Inflation-beating savings accountsThe latest inflation figures for November were released this week, just in time to give us a small amount of Christmas cheer – or have things gotten so bad that I am starting to find joy in even the blandest news?
Inflation fell to just 1%, the lowest it has been for 12 years. This makes it 1% below the Governor of the BoE's target of 2%, but that seems to have been largely ignored. What can't be ignored is the difference this has made to the number of savings accounts that now pay enough interest to negate the effects of both tax and inflation. Of course, we can't thank the banks or building societies for this as they have done nothing. They still, on the whole, pay pretty appalling rates, it is just that the money in our pockets buys comparatively more the lower inflation becomes.
To find an account that beats inflation, a basic rate taxpayer at 20% needs to find a savings account paying 1.25% per annum, while a higher rate taxpayer at 40% needs to find an account paying at least 1.67%.
How many accounts beat inflation?There are 632 non-ISA accounts in the market today and 210 now pay enough for a basic rate tax payer to beat tax and inflation.
ISAs, however, present a slightly better picture with 155 out of 201 offering rates that beat inflation (being tax-free they only need to beat inflation and not the taxman).
Of course, the new Pensioner Bond launches in January, and if you qualify and are lucky enough to get one, then they are paying a fantastic rate compared with what is on the market at the moment.
For the rest of us, there are a total of 365 savings accounts (176 fixed bonds, 19 notice, 15 no notice and 155 ISAs) to choose from that pay enough interest to negate the effects of tax and inflation.
The top paying savings accountsFixed rate ISAs
The longer you are prepared to lock away your money the better the rate you will get, so naturally, it's the five-year fixed rate ISAs that lead the way. United Trust Bank and Julian Hodge Bank both have five-year ISAs paying 2.50%. However, United Trust Bank will only accept transfers in from other providers’ ISAs (keeping it out of our charts) while Julian Hodge Bank only allows transfers in of at least £5,000. Virgin Money’s five-year ISA (issue 121), is also paying 2.50%, but early access to funds will result in the loss of 180 days’ interest.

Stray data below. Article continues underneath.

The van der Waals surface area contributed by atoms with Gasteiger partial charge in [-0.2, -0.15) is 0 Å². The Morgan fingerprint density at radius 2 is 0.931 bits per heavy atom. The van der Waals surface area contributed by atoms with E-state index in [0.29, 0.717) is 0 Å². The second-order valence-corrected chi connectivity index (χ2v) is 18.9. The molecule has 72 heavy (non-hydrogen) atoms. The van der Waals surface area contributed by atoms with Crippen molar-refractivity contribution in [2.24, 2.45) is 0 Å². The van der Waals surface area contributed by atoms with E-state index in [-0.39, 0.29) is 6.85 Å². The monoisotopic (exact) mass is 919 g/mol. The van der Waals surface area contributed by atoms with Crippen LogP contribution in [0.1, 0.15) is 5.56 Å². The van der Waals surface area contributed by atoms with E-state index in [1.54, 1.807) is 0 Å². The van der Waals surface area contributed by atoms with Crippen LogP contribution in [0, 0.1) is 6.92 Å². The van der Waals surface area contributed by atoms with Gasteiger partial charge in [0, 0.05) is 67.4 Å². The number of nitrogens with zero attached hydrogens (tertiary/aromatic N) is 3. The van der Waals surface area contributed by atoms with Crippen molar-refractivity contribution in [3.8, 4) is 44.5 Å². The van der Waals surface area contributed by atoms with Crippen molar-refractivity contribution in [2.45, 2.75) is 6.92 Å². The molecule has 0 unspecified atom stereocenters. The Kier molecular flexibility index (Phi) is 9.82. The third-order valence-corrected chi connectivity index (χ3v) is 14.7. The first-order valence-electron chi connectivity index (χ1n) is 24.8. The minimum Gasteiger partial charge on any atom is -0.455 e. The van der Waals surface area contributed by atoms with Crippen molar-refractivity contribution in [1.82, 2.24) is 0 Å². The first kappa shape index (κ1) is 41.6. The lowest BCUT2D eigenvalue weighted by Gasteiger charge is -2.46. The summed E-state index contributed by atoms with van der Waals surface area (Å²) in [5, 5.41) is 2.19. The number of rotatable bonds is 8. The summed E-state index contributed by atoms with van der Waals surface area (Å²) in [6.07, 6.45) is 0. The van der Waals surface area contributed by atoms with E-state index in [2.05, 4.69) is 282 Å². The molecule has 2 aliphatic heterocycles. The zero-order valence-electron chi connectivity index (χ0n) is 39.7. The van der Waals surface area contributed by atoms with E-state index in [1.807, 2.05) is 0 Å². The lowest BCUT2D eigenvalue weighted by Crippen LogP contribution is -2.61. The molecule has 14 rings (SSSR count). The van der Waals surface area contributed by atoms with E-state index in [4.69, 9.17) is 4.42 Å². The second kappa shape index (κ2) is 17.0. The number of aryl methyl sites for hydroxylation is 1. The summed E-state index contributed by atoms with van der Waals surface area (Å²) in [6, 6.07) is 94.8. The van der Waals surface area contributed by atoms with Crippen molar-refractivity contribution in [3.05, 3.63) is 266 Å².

Variable rate ISAs
The highest rate paid for a variable ISA comes from Al Rayan Bank (previously Islamic Bank of Britain). This Sharia’a compliant account, which requires 180 days’ notice for any withdrawal, does not pay interest but an indicative profit of 1.80%. Meanwhile, Hinckley & Rugby Building Society is paying 1.60% on its 120-day notice ISA. The Post Office is also paying a good rate at 1.55% on its Premier Cash ISA Issue 7, but the rate only holds for 18 months as it includes a bonus. You can also only make two withdrawals per tax year - any more and the rate drops to just 0.80%.
Two-year fixed rate bonds
If you are looking for a two-year bond, Secure Trust Bank is top dog, with its two-year deal (issue 10) paying 2.33%. Shawbrook Bank is also paying a competitive 2.25%, while GE Capital Direct has a yearly rate of 2.20%.
Five-year fixed rate bonds
Vanquis Bank is paying one of the top rates over five years at 2.96%. This is just a smidge more than FirstSave, which is paying 2.95%, and Aldermore, which has a rate of 2.90%.
Of course, these top rates do not compare with some of the high interest current accounts on the market, which I know many of you are passionate about. I haven't forgotten them, but for me, they have even more hoops to jump through than some of the savings accounts. So, for the purpose of this article, I will stick to the best 'traditional' saving accounts.
If you are thinking of applying, I must also give a timely warning about Pensioner Bonds. The first thing I would say is to make sure you have your cash available, as you will want to release it quickly. (These bonds are going to be gone in the blink of an eye, so there is no time to hang around). If you need to serve notice on any savings, do so quickly. However, remember that you run the risk of serving your notice period, only to find that the Pensioner Bonds have sold out.
My second tip is about how you apply. NS&I has said that it will accept applications via post, phone or online, but the reality of the situation is that it is a first come, first served offer. Online is always going to be quicker and speed is going to be everything.
Good luck and Happy Christmas.